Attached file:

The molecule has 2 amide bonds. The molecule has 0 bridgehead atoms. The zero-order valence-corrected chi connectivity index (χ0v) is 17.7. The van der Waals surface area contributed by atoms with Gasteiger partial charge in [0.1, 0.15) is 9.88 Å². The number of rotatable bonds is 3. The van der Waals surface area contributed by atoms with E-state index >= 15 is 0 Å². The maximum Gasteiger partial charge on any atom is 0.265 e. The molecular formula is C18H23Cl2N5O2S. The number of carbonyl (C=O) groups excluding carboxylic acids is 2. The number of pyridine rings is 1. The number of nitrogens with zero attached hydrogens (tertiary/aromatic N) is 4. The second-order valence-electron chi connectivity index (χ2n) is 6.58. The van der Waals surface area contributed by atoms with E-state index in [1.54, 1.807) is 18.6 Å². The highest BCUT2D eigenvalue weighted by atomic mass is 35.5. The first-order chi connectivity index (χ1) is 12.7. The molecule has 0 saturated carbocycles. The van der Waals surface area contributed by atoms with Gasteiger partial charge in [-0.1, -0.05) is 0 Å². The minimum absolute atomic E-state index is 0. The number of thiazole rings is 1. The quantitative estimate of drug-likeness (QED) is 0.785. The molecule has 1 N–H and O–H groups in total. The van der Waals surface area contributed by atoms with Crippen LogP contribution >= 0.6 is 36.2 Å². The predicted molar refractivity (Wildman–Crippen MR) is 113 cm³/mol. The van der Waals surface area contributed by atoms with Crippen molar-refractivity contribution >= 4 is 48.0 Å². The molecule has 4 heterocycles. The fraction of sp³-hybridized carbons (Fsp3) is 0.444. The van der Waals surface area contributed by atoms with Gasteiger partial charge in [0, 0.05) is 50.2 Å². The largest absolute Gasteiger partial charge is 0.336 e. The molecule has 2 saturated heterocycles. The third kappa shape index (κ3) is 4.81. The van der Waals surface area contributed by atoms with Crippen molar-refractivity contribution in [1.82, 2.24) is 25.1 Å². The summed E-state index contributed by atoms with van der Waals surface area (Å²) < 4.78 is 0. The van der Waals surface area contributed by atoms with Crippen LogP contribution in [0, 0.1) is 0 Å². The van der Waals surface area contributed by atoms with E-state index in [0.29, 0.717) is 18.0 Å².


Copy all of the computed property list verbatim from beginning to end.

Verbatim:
The molecule has 2 amide bonds. The molecule has 0 bridgehead atoms. The zero-order valence-corrected chi connectivity index (χ0v) is 17.7. The van der Waals surface area contributed by atoms with Gasteiger partial charge in [0.1, 0.15) is 9.88 Å². The number of rotatable bonds is 3. The van der Waals surface area contributed by atoms with E-state index >= 15 is 0 Å². The maximum Gasteiger partial charge on any atom is 0.265 e. The molecular formula is C18H23Cl2N5O2S. The number of carbonyl (C=O) groups excluding carboxylic acids is 2. The number of pyridine rings is 1. The number of nitrogens with zero attached hydrogens (tertiary/aromatic N) is 4. The second-order valence-electron chi connectivity index (χ2n) is 6.58. The van der Waals surface area contributed by atoms with E-state index in [1.54, 1.807) is 18.6 Å². The highest BCUT2D eigenvalue weighted by atomic mass is 35.5. The first-order chi connectivity index (χ1) is 12.7. The molecule has 0 saturated carbocycles. The van der Waals surface area contributed by atoms with Gasteiger partial charge in [-0.1, -0.05) is 0 Å². The minimum absolute atomic E-state index is 0. The number of thiazole rings is 1. The quantitative estimate of drug-likeness (QED) is 0.785. The molecule has 1 N–H and O–H groups in total. The van der Waals surface area contributed by atoms with Crippen LogP contribution >= 0.6 is 36.2 Å². The predicted molar refractivity (Wildman–Crippen MR) is 113 cm³/mol. The van der Waals surface area contributed by atoms with Crippen molar-refractivity contribution >= 4 is 48.0 Å². The molecule has 4 heterocycles. The fraction of sp³-hybridized carbons (Fsp3) is 0.444. The van der Waals surface area contributed by atoms with Gasteiger partial charge in [0, 0.05) is 50.2 Å². The largest absolute Gasteiger partial charge is 0.336 e. The molecule has 2 saturated heterocycles. The third kappa shape index (κ3) is 4.81. The van der Waals surface area contributed by atoms with Crippen molar-refractivity contribution in [1.82, 2.24) is 25.1 Å². The summed E-state index contributed by atoms with van der Waals surface area (Å²) < 4.78 is 0. The van der Waals surface area contributed by atoms with Crippen LogP contribution in [0, 0.1) is 0 Å². The van der Waals surface area contributed by atoms with E-state index in [0.29, 0.717) is 18.0 Å².